These aren’t just pint or quart-sized jars. These are HUMONGOUS stone jars that would hold the water needed for daily purification rituals, like washing hands as a blessing at meal times and upon waking up. Each stone jar would hold about 30 gallons of water. The servants are being told to go down to the village well or a spring of water nearby and carry 180 gallons of water just because this nobody from Nazareth told them to, just because his mother thought maybe he should do something about the scarcity at the party. Just imagine the questions they must be asking themselves. What is water in this jar going to do for the bigger problem? What is the point of this exercise anyway? How in the world is this going to help ANYthing?
Who knows, but they did it. The task seemed ridiculous. It seemed unrelated. It felt like a futile effort in the face of a bigger issue, but they did. They did their part. They participated in a miracle. Just imagining the servants lugging jars back and forth from the well is like looking at one single puzzle piece out of a thousand that make a picture. It doesn’t make a whole lot of sense. It doesn’t always look like fits anywhere. On its own it’s completely useless. But when you put it in place with all of the other pieces - -
When the vision and passion of Mary to end the scarcity are added to the jars of the party host and the physical labor of the servants and the natural resources given by God and the power of Jesus transformation happens. The whole picture becomes clear. A miracle occurs.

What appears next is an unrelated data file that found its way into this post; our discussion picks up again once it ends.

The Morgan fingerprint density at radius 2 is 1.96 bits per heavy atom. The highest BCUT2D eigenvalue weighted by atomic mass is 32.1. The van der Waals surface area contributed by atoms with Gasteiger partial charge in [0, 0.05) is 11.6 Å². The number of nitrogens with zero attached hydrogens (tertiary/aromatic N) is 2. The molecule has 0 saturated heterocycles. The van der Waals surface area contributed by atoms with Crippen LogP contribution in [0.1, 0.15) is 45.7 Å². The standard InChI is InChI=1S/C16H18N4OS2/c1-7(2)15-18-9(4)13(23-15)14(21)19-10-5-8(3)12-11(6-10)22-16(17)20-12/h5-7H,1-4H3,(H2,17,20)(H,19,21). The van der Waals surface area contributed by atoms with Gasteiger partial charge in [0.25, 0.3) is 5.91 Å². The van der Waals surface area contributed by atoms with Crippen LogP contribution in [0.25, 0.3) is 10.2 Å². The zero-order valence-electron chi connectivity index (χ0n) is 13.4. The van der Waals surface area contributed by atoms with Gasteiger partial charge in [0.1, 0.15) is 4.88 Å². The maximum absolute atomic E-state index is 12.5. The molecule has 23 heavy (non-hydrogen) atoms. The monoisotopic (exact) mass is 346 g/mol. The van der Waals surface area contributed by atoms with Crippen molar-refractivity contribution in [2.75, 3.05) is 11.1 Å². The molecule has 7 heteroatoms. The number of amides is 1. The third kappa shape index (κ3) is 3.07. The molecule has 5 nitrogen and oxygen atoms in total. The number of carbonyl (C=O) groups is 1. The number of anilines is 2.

Why wouldn’t it be any different today? When the vision and passion to tackle hunger is given by the Holy Spirit to one person, the resources of another are added, the physical labor still more get to work with the natural resources given by God, and the power of Jesus’s abundant love tie it all together transformation can happen. A miracle can occur. The picture will be clear when all the pieces of the puzzle are put together.
· When one Sunday School teacher is added to a mentor in confirmation class, talks about prayer and practice at home, the experience of worship and hearing the Word of God, the miracle of faith formation in a younger generation is within reach.
· When you fill one backpack with food, and add it to WIC benefit checks that facilitate the most comfortable in the community in helping the ones who struggle the most, job skills training, and affordable childcare options, and emergency benevolence assistance from the churches sharing Christ’s love, alert and compassionate school counselors, the lives of struggling families are transformed. A miracle.
· When you share even just 5% of your income with the church, and add to it the 10% someone else can share and the 2% of another, now we have resources to provide opportunities to explore faith, share God’s love, and grow disciples of Jesus among our church family and throughout the community. Transformation. Miracles.
We all have the opportunity to be a piece of the puzzle. We all have the opportunity to be a part of transformation in the name of Jesus. We all have the opportunity to be a part of miracles. Last year our congregation committed itself to three ministry areas where we saw a need, a scarcity you might say, in our life together and in the world around us. We committed ourselves to be a part of transformation in our ministries with children and youth, spiritual growth among friends and strangers, and meeting the basic needs of those who are lacking in our community. We are still working on our transformation goals. We are still looking to be a part of miracles, but they don’t happen magically. They don’t happen without people who have vision, those who will sharing of resources, workers who carry them out, and a strong connection to the power of Christ. They won’t happen until all the pieces of the puzzle are in place.